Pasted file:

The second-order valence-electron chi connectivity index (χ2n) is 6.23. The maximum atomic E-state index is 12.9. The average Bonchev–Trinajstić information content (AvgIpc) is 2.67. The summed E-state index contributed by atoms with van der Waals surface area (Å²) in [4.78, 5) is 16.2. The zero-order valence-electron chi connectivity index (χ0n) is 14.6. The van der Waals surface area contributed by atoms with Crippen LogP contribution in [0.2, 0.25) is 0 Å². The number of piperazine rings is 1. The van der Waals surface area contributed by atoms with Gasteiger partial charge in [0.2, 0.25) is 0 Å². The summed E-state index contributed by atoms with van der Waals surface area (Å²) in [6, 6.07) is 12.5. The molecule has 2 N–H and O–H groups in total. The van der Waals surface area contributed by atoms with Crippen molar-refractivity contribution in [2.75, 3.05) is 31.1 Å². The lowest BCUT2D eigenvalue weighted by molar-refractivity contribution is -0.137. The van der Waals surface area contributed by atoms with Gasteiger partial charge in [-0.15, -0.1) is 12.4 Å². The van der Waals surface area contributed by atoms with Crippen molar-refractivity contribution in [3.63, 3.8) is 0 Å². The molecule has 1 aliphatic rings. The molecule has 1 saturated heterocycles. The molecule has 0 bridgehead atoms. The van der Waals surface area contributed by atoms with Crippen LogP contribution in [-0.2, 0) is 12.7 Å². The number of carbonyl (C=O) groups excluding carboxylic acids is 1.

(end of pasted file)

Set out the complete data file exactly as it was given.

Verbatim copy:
The second-order valence-electron chi connectivity index (χ2n) is 6.23. The maximum atomic E-state index is 12.9. The average Bonchev–Trinajstić information content (AvgIpc) is 2.67. The summed E-state index contributed by atoms with van der Waals surface area (Å²) in [4.78, 5) is 16.2. The zero-order valence-electron chi connectivity index (χ0n) is 14.6. The van der Waals surface area contributed by atoms with Crippen LogP contribution in [0.2, 0.25) is 0 Å². The number of piperazine rings is 1. The van der Waals surface area contributed by atoms with Gasteiger partial charge in [0.2, 0.25) is 0 Å². The summed E-state index contributed by atoms with van der Waals surface area (Å²) in [6, 6.07) is 12.5. The molecule has 2 N–H and O–H groups in total. The van der Waals surface area contributed by atoms with Crippen molar-refractivity contribution in [2.75, 3.05) is 31.1 Å². The lowest BCUT2D eigenvalue weighted by molar-refractivity contribution is -0.137. The van der Waals surface area contributed by atoms with Gasteiger partial charge in [-0.15, -0.1) is 12.4 Å². The van der Waals surface area contributed by atoms with Crippen molar-refractivity contribution in [3.63, 3.8) is 0 Å². The molecule has 1 aliphatic rings. The molecule has 1 saturated heterocycles. The molecule has 0 bridgehead atoms. The van der Waals surface area contributed by atoms with Crippen LogP contribution in [-0.2, 0) is 12.7 Å². The number of carbonyl (C=O) groups excluding carboxylic acids is 1.